Mets right fielder Travis Jankowski looks on against Atlanta in...

Mets right fielder Travis Jankowski looks on against Atlanta in Game Two of an MLB baseball doubleheader at Citi Field on Tuesday, May 3, 2022. Credit: Kathleen Malone-Van Dyke

There was no batting practice before Saturday night’s Mets-Mariners game because of the rain at Citi Field.

But Travis Jankowski did go out to the field for some pregame work. So did Travis Jankowski. And Travis Jankowski.

Oh, and Travis Jankowski.

In fact, just about every Mets player who appeared on the field or in the clubhouse before the game was wearing a Jankowski No. 16 “shirsey” in honor of the 30-year-old Stony Brook alum.

The shirts, acquired by third baseman Eduardo Escobar, first showed up on the back of every chair in the Mets’ clubhouse after Friday night’s 2-1 loss to Seattle.

They were a recognition of Jankowski’s place in the hearts and minds of his teammates, and of a colorful quote the outfielder gave after starting both games as the Mets swept a doubleheader from Atlanta on May 3.

“A guy in my role, it can kind of get overlooked,” Jankowski said. “You really have to check your ego at the door every day. No one’s going to be buying my jersey.”

Jankowski, who was in the lineup in leftfield on Saturday, went 0-for-3 in the Mets’ 5-4 victory. He hadn’t had a plate appearance since that May 3 doubleheader, getting into five games as a late-inning defensive replacement, which along with serving as a pinch runner has been his main job in his first month-plus as a Met.

Jankowski is batting .290 (9-for-31) in 23 games (10 starts) after first catching Buck Showalter’s eye with his spirited play in spring training — and then catching Escobar’s attention with his self-effacing quote.

“It’s more than just a T-shirt,” Showalter said. “I think it’s just the respect they have for him. He’s just a humble guy. This guy’s a first-round pick out of Stony Brook, I think it was. He’s been at a lot of different levels, an everyday player, and I think he likes being here and people get him, that he knows what he’s supposed to bring.”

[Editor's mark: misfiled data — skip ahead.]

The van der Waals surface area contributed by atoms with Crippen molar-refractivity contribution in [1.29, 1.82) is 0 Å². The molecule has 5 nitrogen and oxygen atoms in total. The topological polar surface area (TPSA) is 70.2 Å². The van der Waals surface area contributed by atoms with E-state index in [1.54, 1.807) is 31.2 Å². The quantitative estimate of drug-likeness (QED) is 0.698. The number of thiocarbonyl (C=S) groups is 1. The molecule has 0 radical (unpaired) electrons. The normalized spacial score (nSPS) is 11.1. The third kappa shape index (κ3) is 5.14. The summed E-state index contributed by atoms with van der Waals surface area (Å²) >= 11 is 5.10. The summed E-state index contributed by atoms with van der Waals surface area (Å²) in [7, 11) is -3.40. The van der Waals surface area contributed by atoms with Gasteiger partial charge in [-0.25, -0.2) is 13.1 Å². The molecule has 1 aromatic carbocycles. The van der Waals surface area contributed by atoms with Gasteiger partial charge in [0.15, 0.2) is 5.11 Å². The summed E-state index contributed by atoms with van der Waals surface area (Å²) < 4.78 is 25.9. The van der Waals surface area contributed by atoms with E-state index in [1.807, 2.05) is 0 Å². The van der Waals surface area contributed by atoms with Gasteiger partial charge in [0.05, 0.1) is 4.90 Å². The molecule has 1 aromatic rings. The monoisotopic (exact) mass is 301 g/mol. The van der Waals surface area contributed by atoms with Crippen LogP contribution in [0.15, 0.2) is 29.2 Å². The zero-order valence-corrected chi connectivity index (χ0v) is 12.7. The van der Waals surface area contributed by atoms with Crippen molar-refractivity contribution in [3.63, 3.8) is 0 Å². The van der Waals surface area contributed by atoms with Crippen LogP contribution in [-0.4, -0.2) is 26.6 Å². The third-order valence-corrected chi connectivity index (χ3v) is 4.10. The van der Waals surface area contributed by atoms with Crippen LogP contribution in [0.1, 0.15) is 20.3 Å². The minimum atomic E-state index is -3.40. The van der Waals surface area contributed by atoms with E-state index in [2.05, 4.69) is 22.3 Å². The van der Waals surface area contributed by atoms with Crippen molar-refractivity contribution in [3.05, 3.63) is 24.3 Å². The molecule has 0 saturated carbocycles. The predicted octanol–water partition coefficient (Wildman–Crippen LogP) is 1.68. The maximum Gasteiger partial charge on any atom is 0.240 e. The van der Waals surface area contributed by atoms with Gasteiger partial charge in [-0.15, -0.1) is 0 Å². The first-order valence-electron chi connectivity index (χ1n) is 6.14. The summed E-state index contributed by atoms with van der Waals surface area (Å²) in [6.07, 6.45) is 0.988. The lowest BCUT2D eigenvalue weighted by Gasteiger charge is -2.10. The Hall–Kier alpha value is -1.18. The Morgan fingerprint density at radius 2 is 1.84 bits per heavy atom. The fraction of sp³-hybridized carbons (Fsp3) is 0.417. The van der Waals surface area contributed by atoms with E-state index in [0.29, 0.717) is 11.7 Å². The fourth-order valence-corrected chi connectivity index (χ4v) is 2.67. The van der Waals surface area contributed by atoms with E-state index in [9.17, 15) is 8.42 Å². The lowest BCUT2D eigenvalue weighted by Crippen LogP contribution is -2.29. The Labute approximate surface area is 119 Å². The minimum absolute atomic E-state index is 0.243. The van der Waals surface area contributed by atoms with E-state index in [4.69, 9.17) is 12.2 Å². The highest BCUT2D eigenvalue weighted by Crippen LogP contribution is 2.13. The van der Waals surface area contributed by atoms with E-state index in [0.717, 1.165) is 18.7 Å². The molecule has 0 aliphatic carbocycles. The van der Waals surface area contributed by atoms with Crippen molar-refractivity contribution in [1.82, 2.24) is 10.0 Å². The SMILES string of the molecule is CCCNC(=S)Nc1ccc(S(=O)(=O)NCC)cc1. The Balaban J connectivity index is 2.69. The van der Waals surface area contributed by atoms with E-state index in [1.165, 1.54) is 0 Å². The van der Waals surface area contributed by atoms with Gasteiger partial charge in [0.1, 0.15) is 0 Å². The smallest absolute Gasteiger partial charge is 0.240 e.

Jankowski survived cutdown day on May 2, when the rosters had to be trimmed. The Mets chose to eat the $37 million due Robinson Cano over the next two years rather than risk losing Jankowski on waivers.

It wasn’t a sure thing that another club would have claimed Jankowski if the Mets had tried to pass him through waivers. He was available to all 30 clubs before signing a minor-league deal with the Mets on March 17, just four days after the lockout ended.

Jankowski is no spring chicken or super prospect. He’s a journeyman. That may seem like a derogatory term, but it’s not. He’s a big-league baseball player, one of five to have gone to Stony Brook (Joe Nathan, Tom Koehler, Nick Tropeano and Daniel Zamora are the others) and the first non-pitcher.

Jankowski has been around: 449 big-league games, mostly with San Diego, which drafted him in the first round (44th overall) in 2012. Speed and defense are his calling cards. Power is not (nine home runs in 1,186 plate appearances).

In his best dreams, Jankowski probably thought he’d be a household name by now, a starting outfielder with multiple zeros on his paycheck and a real jersey with his name on it available on MLB.com.

You can get a Jankowski jersey online, but you’d have to build it from scratch as if Jankowski was Your Name Here. And it would set you back $149.99. Who knows? Maybe it’s worth it. A fluky — but fun — stat: After Saturday, the Mets are 9-1 when Jankowski starts.

Here’s the rest of Jankowski’s “no one’s going to be buying my jersey”  quote from May 3: “I still think there’s a big part of what I bring to the table that is very important and very needed to winning teams and championship teams.”

If Jankowski is able to be an important reserve piece on a championship 2022 Mets team, you can bet someone will be buying his jersey. A lot of Mets fan someones.

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